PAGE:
Department of Energy’s Minority Serving Institutions Partnership (MSIPP)

Three investigators at Howard University were recently awarded grants through the Department of Energy’s Minority Serving Institutions Partnership Program, which aims to build a sustainable pipeline between DOE sites and MSI’s in STEM areas. The first project aims to improve the treatment process at two DOE sites, Hanford and Savannah River by improving the membrane treatment process. Crossflow filtration is an integral part of the waste remediation and vitrification process at the Hanford and Savannah River Sites, as each site requires separation of solids from liquid prior to downstream processing. Although microfiltration has been identified as a suitable separation process, ongoing fouling problems hinder the process and threaten to negatively affect the timeline and cost estimates for the overall remediation plan. The overall goals of this project are to understand the mechanistic underpinnings of fouling behavior observed in Hanford and Savannah River crossflow filtration units, recommend appropriate modifications to the filtration process that would reduce fouling and increase overall process efficiency, and develop appropriate parameters for a predictive fouling model. The contact person for this project is Dr. Kimberly Jones

The second project in CEE involves removal of radioiodine from groundwater at the Hanford site. Understanding impacts of other geochemical parameters, specifically oxygen and nitrate, on microbial transformation of iodate will be important in controlling fate and transport of radioiodine in the subsurface. Controlled laboratory studies using stable iodine (127I) are proposed to determine the effects of oxygen and nitrate on iodate transformation kinetics by isolates and consortia isolated from Hanford groundwater. Through this research it is expected that an enhanced understanding of iodate reduction to iodide in the presence of nitrate will be identified and clarification on the role of oxic or anaerobic conditions will be determined. We believe that it will serve as a small advancement toward understanding the fate and transport of 129I at the Hanford site and similar installations around the world.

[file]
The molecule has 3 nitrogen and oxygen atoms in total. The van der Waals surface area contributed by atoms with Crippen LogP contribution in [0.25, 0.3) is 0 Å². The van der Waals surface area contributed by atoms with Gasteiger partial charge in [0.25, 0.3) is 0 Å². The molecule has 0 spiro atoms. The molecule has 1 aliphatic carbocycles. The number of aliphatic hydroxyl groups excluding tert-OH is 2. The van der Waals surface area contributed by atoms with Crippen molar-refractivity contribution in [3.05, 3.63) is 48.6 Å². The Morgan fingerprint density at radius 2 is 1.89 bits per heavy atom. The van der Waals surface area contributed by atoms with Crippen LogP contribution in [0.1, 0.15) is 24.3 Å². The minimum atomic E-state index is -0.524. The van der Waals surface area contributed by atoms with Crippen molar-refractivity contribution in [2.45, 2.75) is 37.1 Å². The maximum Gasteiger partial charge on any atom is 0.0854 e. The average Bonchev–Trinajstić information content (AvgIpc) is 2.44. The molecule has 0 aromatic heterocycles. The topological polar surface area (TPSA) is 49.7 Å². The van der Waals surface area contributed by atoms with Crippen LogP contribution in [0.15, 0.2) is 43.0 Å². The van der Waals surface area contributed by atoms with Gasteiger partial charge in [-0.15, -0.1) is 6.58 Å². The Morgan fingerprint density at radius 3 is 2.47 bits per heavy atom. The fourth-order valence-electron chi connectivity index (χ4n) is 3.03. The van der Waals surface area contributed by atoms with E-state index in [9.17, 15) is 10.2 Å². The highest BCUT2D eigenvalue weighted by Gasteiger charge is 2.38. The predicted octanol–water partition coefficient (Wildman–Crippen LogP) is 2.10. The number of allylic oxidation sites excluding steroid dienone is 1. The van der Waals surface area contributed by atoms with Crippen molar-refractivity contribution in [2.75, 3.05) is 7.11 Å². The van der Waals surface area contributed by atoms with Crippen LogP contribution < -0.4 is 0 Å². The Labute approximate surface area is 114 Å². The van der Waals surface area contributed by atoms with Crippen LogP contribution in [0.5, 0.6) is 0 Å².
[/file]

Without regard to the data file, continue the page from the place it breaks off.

Joseph Receives the 2018 NCC ACI Outstanding Student Award

Mon, April 23, 2018

Florantine Monica Joseph, a graduating senior in the Department of Civil and Environmental Engineering, is the recipient of the 2018 National Capital Chapter - American Concrete Institute (NCC ACI) Outstanding Student Award. She was recognized at the NCC ACI Student Award Dinner on April 18, 2018 in Tysons Corner, Virginia. Read More >>

Associate Professor Ahlam I. Shalaby Publishes Fluid Mechanics Textbook

Mon, March 26, 2018

Civil and Environmental Engineering Associate Professor Ahlam I. Shalaby recognizes three basic problems in fluid mechanics, which she meticulously addresses in her textbook Fluid Mechanics for Civil and Environmental Engineers. Read More >>